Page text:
Rohingya Refugees To Remain Safe As Repatriation Plans Face A Dead End: A Positive Turn For The Better

As of 16th November, a clear shift away from Rohingya repatriation efforts can be evidenced. Following months of outcry by Rohingya refugees and strong critiques of repatriation plans and negotiations by Rohingya leaders, high-level human rights agencies, and not-for-profits- Bangladesh has indeed heeded the concerns expressed. Prior to arriving at this understanding, the official Bangladeshi rhetoric vied strongly for repatriation, somewhat ignorantly so of the Rohingya voice. However, the clear turn can be strongly evidenced through the statements of “Abul Kalam, the Bangladeshi refugee relief and repatriation commissioner, [who posited] that a new course of action needed to be adopted on repatriation that took into account refugees’ key demands.” Albeit, not official, as it “was later clarified that these were his own personal views and not of the government,” it is nonetheless very promising, as a stepping stone paving the way forward.

Officials at the highest rungs, such as Michelle Bachelet, UN high commissioner for human rights echo the concerns addressed by Mr. Kalam, however, couched in more so formalistic legal terms. Michelle Bachelet has assertively “urged Bangladesh to halt the repatriation plans, saying that such violated International law.” Of note to the national fora, are the firm statements of “Bangladeshi Foreign Minister A.H. Mahmood [who] told reporters in Dhaka… that… ‘there is no question of forcible repatriation. We gave them shelter, so why should we send them back forcibly?”’

Repatriation, as within the contours of international refugee law, encompasses the elements of voluntariness and the ability to re-establish oneself in the country being returned to. Thus, in light of severe violence purposefully directed towards the Rohingya by military forces, the overarching morally bankrupt landscape of Rakhine state, coupled further with Myanmar’s lack of accountability for the atrocities committed- reason and logic would forewarn against repatriation efforts. Thus, in critiquing the situation, with objectivity in hand, it appears not only superficial but to an extent absurd that talks and a move for repatriation are on the agenda.

Bangladesh is a developing country, with pressing needs and issues of its own. However, the Rohingya influx appears manageable, particularly with the injections of funds from the World Bank. That said, in striving to present a balanced dissection of the matter, it is important to note the voice of Bangladeshi citizens, albeit not as a yardstick for all. Here, the Telegraph (UK) reports that this vie for repartition, at the micro level is fuelled by fears, anxieties, and securities regarding the future. As such, it was reported that “Many Bangladeshis feel their small, overpopulated country should not be bearing the burden of an extra million people in one of its poorest regions.” Whereas, at the macro level, political powerplay could be construed as a contributing factor that has driven the rhetoric for return. Here, Alam and Schmall, writing for Time online, report that “Bangladeshi Prime Minister Sheikh Hasina, who hope to retain power in December elections, has repeatedly complained that hosting more than a million Rohingya is taxing local resources.”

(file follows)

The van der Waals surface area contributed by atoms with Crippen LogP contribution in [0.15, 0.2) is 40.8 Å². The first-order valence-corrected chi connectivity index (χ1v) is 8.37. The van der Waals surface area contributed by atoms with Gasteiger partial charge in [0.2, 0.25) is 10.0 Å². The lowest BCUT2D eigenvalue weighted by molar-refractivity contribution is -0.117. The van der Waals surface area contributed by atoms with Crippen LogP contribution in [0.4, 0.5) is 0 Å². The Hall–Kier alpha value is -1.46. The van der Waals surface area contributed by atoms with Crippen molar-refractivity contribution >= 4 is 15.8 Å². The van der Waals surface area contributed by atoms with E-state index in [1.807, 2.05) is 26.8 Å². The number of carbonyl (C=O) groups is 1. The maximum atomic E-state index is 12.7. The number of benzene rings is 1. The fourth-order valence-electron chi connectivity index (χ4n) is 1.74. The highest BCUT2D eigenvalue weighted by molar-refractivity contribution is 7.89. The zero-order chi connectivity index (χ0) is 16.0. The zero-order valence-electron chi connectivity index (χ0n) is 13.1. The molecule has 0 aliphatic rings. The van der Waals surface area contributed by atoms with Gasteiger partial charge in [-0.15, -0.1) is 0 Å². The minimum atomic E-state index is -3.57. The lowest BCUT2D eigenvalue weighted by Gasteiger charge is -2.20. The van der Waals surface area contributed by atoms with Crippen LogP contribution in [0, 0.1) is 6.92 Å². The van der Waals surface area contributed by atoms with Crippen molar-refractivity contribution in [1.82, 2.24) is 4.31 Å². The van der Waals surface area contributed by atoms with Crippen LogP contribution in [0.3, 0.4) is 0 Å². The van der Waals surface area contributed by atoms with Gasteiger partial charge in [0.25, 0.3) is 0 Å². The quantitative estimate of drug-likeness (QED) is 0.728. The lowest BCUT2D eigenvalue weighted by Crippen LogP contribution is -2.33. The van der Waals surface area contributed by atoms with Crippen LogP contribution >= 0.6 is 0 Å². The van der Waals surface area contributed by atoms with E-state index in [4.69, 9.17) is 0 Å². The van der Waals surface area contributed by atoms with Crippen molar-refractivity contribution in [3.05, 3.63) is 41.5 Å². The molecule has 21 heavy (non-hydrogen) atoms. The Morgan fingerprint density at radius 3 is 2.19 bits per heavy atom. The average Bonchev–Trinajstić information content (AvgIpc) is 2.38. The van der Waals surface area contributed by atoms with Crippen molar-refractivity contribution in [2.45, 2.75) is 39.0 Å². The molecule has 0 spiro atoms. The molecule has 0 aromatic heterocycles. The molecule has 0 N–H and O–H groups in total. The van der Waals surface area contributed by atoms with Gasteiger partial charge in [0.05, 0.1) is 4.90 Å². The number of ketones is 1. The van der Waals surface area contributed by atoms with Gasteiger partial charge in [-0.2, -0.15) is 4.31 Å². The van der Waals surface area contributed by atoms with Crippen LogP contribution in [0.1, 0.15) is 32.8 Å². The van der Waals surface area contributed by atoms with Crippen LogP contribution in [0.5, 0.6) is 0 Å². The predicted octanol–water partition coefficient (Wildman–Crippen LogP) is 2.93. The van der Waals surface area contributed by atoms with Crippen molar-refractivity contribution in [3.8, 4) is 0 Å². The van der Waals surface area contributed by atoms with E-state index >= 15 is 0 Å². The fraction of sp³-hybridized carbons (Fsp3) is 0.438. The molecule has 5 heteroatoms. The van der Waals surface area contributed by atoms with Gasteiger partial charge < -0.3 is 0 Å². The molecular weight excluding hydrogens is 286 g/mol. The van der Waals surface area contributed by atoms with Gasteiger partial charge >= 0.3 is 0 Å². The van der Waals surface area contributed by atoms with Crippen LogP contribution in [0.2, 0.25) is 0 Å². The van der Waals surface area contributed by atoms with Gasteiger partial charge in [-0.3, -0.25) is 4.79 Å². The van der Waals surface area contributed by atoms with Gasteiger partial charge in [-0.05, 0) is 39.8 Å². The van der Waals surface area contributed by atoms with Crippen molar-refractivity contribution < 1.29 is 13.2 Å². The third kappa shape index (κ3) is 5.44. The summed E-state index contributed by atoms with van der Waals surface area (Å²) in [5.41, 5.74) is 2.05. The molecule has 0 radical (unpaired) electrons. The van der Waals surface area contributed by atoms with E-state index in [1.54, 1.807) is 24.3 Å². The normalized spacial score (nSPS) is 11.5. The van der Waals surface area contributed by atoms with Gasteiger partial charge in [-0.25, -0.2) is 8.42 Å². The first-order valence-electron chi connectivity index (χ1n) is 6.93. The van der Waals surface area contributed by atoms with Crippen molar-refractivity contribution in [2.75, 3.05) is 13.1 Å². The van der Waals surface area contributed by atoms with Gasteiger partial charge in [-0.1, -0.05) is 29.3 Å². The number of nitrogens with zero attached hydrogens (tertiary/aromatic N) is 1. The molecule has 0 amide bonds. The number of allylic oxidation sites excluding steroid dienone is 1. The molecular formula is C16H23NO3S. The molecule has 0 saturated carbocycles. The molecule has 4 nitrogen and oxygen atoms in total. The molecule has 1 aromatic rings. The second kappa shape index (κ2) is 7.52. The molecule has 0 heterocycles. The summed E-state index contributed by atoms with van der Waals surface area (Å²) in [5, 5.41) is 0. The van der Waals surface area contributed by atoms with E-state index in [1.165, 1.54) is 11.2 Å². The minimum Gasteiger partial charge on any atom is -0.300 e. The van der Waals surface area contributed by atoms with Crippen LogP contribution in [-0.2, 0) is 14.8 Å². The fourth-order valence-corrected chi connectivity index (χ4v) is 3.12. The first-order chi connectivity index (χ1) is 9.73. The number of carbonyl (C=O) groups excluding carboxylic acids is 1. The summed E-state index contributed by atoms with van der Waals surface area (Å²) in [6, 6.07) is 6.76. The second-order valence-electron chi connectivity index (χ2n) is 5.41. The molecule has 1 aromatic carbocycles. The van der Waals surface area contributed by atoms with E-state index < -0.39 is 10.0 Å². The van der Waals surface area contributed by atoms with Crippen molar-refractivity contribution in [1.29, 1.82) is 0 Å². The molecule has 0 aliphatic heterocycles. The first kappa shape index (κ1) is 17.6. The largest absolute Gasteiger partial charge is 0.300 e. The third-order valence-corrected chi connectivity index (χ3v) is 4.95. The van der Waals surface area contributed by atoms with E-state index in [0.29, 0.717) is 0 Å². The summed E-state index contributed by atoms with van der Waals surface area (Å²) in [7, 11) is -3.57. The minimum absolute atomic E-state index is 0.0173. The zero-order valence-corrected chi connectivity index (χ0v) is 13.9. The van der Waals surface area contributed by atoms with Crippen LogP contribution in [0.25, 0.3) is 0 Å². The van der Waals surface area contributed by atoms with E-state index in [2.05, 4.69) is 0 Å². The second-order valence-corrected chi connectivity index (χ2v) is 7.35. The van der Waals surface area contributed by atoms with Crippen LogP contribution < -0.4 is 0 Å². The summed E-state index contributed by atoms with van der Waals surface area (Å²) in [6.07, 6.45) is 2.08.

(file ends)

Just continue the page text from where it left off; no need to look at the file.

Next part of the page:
In concluding remarks, the situation is not exactly straightforward, with arguably valid arguments at both ends. However, colloquially speaking, when looking at the bigger picture, Rohingya repatriation is not a viable option, at all, in the present and nor will it be in the near future. With pragmatism at hand, it is thus important that the Bangladeshi government explore and devise plans such as the move to Bhasan Char Island, which aim to secure the life and liberty of this persecuted minority group within Bangladeshi borders. Further, possibly, thought ought to be also be directed at how mobilizing the labour of Rohingya could promulgate and thus contribute positively to the Bangladeshi economy.

Nat Kumar